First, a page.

At a Glance
If you’re looking for a general-purpose printer you can use with a computer for printing letters and school reports, the Tango isn’t a good choice at all. But for keen photographers who like to print out selfies the free photo-printing option could be a real bargain.
Most inkjet printers released in the past few years have adapted to mobile technology by providing apps that allow you to print and scan from smartphones and tablets, as well as from ye olde desktop and laptop computers. However,
HP’s Tango has completely embraced mobile technology – to the point where HP’s website specifically states that the Tango is ‘designed for your smartphone’ and even implies that it can’t be used with a Mac or PC. (The Tango doesn’t even have a USB port for connecting directly to a computer, and simply relies on dual-band Wi-Fi to connect to all your devices.)
That claim isn’t entirely true – there is printer software for Macs and PCs available on HP’s website if you need it – but the design of the printer and the way that HP promotes its ‘Instant Ink’ subscription scheme make it clear that the Tango really is all about selfies and smartphones. And it even works with voice commands using Amazon Alexa and Google Assistant – although not, sadly, with Siri, so you can’t just say: “Hey Siri – print that photo of Pete falling over drunk…”
It sounds intriguing, but is the HP Tango printer any good? We put it through its paces to evaluate print quality and speed, running costs, features and design. If you’re looking for something more desktop-oriented, see
Best printer for Mac.
Features & design
At first glance, the Tango’s £129 price tag looks pretty expensive – especially as it’s just a printer, and doesn’t include a built-in scanner and copier. It doesn’t even have a control screen, as HP assumes that you’ll be controlling it from your mobile devices most of the time.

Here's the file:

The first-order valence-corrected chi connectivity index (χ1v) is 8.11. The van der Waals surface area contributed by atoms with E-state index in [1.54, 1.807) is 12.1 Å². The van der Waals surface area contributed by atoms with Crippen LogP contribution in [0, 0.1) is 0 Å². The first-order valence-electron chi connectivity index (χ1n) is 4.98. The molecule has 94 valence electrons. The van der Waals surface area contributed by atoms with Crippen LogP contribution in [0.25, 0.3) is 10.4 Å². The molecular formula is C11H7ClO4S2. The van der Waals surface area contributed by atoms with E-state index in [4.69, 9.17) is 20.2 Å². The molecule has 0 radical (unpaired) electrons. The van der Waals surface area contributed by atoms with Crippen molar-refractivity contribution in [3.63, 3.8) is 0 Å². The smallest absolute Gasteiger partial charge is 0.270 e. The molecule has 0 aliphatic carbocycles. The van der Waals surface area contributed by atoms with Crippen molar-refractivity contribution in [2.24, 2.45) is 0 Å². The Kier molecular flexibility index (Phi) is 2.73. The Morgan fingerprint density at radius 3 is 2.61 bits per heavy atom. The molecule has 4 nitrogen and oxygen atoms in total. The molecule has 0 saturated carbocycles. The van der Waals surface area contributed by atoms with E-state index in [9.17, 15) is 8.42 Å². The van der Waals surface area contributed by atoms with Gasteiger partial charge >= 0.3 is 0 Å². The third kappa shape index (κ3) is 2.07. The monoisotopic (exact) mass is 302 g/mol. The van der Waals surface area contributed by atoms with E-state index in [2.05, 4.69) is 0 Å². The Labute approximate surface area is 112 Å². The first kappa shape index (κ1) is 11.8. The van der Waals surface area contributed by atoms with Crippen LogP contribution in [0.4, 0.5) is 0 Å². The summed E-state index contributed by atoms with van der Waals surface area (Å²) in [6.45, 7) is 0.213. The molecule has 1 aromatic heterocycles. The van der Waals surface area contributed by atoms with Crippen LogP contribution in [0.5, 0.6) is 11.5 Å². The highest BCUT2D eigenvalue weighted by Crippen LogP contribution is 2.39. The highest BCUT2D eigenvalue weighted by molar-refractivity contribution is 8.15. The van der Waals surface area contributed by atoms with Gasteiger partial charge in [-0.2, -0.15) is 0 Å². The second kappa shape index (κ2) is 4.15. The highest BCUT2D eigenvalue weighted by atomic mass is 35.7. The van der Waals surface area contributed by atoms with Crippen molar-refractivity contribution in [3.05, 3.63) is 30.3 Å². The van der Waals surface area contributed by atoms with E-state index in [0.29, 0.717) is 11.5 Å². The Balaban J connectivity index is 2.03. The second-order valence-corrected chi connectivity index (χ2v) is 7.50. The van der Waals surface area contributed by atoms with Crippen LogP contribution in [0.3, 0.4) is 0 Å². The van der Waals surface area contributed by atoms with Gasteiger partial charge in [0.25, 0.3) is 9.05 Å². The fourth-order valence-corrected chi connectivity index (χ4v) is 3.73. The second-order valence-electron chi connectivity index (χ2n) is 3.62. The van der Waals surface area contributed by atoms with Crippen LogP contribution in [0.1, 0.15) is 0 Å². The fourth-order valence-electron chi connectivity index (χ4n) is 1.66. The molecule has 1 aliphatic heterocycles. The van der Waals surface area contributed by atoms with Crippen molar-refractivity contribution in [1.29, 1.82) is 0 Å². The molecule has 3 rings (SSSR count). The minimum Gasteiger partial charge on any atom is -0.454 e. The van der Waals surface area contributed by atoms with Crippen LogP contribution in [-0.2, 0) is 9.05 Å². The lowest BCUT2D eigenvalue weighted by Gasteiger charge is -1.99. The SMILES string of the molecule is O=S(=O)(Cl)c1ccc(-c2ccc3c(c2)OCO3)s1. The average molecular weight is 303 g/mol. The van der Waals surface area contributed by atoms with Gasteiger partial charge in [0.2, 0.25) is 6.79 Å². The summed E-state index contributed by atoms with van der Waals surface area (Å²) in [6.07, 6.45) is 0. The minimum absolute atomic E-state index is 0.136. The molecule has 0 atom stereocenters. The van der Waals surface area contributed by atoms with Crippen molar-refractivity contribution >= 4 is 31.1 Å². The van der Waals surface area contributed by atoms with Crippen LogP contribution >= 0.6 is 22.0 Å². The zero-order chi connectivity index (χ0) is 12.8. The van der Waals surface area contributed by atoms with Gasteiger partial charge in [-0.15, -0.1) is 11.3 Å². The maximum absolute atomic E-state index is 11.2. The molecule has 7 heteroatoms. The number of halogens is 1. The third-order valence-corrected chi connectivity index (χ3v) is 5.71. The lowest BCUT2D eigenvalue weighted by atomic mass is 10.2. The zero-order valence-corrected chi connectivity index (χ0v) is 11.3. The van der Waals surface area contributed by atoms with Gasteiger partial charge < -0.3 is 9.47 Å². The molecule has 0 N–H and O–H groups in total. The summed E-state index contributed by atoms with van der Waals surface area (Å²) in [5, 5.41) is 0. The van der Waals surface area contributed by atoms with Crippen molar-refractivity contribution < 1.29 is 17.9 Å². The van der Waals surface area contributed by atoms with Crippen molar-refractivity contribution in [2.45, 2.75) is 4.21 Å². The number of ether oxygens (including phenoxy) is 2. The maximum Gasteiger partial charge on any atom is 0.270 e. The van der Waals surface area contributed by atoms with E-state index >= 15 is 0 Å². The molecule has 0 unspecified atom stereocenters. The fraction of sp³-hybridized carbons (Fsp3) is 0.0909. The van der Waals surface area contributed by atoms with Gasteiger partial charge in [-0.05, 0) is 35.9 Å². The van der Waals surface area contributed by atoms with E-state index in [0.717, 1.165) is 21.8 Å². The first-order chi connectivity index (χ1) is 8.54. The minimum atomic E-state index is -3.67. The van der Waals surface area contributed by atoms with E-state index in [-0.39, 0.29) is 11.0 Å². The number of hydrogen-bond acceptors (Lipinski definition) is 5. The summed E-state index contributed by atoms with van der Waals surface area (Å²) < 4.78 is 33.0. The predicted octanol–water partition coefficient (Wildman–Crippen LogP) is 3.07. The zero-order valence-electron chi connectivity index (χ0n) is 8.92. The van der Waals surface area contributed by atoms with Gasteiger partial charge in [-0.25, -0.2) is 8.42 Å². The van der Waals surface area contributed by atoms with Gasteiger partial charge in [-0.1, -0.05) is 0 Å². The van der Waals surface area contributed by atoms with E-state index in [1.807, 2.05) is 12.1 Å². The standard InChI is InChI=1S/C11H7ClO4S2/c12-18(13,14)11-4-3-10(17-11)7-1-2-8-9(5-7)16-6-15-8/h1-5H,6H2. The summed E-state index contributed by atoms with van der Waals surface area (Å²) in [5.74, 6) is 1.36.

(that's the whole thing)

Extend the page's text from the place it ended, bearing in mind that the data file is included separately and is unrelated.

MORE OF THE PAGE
It is possible to ‘scan’ documents by taking a photo with your smartphone or tablet and then printing that photo on the Tango – and the Tango does support Apple’s
AirPrint, which helps to speed up printing from iOS devices – but the Tango really isn’t meant for mundane tasks like scanning letters and documents.
Besides, adding a scanner would spoil its admirably compact design, which measures just 389mm wide, 246mm deep and 91mm high. It’s actually small enough to fit into a backpack, and there’s a second model, called the
Tango X, which costs £179 and includes a wrap-around cover that doubles up as a carrying case so you can take it with you to a friend’s place for an evening of Instagram indulgence.
Above all else, a printer like the Tango needs to produce good-quality photo prints, and we weren’t disappointed when we tested it using glossy postcard paper. All our test photos displayed crisp, bright colours, with good contrast that helped to bring out all the detail in the Tango’s 1200 x 1200dpi resolution.
And although it’s clearly not designed as an office printer, the Tango does a good job with simple text documents too, producing smooth, sharp text that is more than adequate for the occasional letter or school report.
This isn’t the fastest printer around.